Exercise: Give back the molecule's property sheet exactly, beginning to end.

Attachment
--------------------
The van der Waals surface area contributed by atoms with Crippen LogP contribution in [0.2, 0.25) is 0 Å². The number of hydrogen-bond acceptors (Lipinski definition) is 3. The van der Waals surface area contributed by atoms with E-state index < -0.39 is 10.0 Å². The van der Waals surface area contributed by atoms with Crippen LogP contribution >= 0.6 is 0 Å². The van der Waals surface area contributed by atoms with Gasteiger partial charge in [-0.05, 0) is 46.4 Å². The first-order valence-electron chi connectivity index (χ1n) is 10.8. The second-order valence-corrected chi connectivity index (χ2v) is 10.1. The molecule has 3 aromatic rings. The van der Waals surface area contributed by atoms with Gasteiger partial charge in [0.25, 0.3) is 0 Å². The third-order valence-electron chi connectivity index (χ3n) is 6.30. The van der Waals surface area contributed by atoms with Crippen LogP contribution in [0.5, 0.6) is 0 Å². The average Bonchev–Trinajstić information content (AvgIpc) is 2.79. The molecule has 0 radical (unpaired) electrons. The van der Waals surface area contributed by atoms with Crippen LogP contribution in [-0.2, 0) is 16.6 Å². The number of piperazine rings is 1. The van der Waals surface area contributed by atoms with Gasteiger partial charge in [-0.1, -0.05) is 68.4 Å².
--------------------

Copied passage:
The van der Waals surface area contributed by atoms with Crippen LogP contribution in [0.2, 0.25) is 0 Å². The number of hydrogen-bond acceptors (Lipinski definition) is 3. The van der Waals surface area contributed by atoms with E-state index < -0.39 is 10.0 Å². The van der Waals surface area contributed by atoms with Crippen LogP contribution >= 0.6 is 0 Å². The van der Waals surface area contributed by atoms with Gasteiger partial charge in [-0.05, 0) is 46.4 Å². The first-order valence-electron chi connectivity index (χ1n) is 10.8. The second-order valence-corrected chi connectivity index (χ2v) is 10.1. The molecule has 3 aromatic rings. The van der Waals surface area contributed by atoms with Gasteiger partial charge in [0.25, 0.3) is 0 Å². The third-order valence-electron chi connectivity index (χ3n) is 6.30. The van der Waals surface area contributed by atoms with Crippen LogP contribution in [0.5, 0.6) is 0 Å². The average Bonchev–Trinajstić information content (AvgIpc) is 2.79. The molecule has 0 radical (unpaired) electrons. The van der Waals surface area contributed by atoms with Crippen LogP contribution in [-0.2, 0) is 16.6 Å². The number of piperazine rings is 1. The van der Waals surface area contributed by atoms with Gasteiger partial charge in [-0.1, -0.05) is 68.4 Å².